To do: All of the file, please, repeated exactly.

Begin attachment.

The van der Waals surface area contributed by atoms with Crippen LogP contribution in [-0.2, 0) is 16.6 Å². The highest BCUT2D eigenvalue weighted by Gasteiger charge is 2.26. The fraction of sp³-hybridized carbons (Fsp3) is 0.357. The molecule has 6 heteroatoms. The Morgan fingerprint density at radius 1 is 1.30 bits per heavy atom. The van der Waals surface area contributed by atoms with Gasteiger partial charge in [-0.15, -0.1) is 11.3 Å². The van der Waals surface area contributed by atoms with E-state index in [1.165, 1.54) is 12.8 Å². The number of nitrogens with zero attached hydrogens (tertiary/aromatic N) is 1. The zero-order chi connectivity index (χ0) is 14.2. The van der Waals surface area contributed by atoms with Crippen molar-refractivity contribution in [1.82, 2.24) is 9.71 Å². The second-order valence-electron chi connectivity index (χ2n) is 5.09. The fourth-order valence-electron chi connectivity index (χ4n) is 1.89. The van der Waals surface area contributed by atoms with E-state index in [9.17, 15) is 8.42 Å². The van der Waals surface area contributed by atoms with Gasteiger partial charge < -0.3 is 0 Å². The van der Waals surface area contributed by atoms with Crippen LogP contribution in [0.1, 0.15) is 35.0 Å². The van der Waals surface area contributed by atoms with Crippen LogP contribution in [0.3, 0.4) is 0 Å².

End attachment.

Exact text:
The van der Waals surface area contributed by atoms with Crippen LogP contribution in [-0.2, 0) is 16.6 Å². The highest BCUT2D eigenvalue weighted by Gasteiger charge is 2.26. The fraction of sp³-hybridized carbons (Fsp3) is 0.357. The molecule has 6 heteroatoms. The Morgan fingerprint density at radius 1 is 1.30 bits per heavy atom. The van der Waals surface area contributed by atoms with Gasteiger partial charge in [-0.15, -0.1) is 11.3 Å². The van der Waals surface area contributed by atoms with E-state index in [1.165, 1.54) is 12.8 Å². The number of nitrogens with zero attached hydrogens (tertiary/aromatic N) is 1. The zero-order chi connectivity index (χ0) is 14.2. The van der Waals surface area contributed by atoms with Crippen molar-refractivity contribution in [1.82, 2.24) is 9.71 Å². The second-order valence-electron chi connectivity index (χ2n) is 5.09. The fourth-order valence-electron chi connectivity index (χ4n) is 1.89. The van der Waals surface area contributed by atoms with E-state index in [9.17, 15) is 8.42 Å². The van der Waals surface area contributed by atoms with Gasteiger partial charge < -0.3 is 0 Å². The van der Waals surface area contributed by atoms with Crippen LogP contribution in [0.1, 0.15) is 35.0 Å². The van der Waals surface area contributed by atoms with Crippen LogP contribution in [0.3, 0.4) is 0 Å².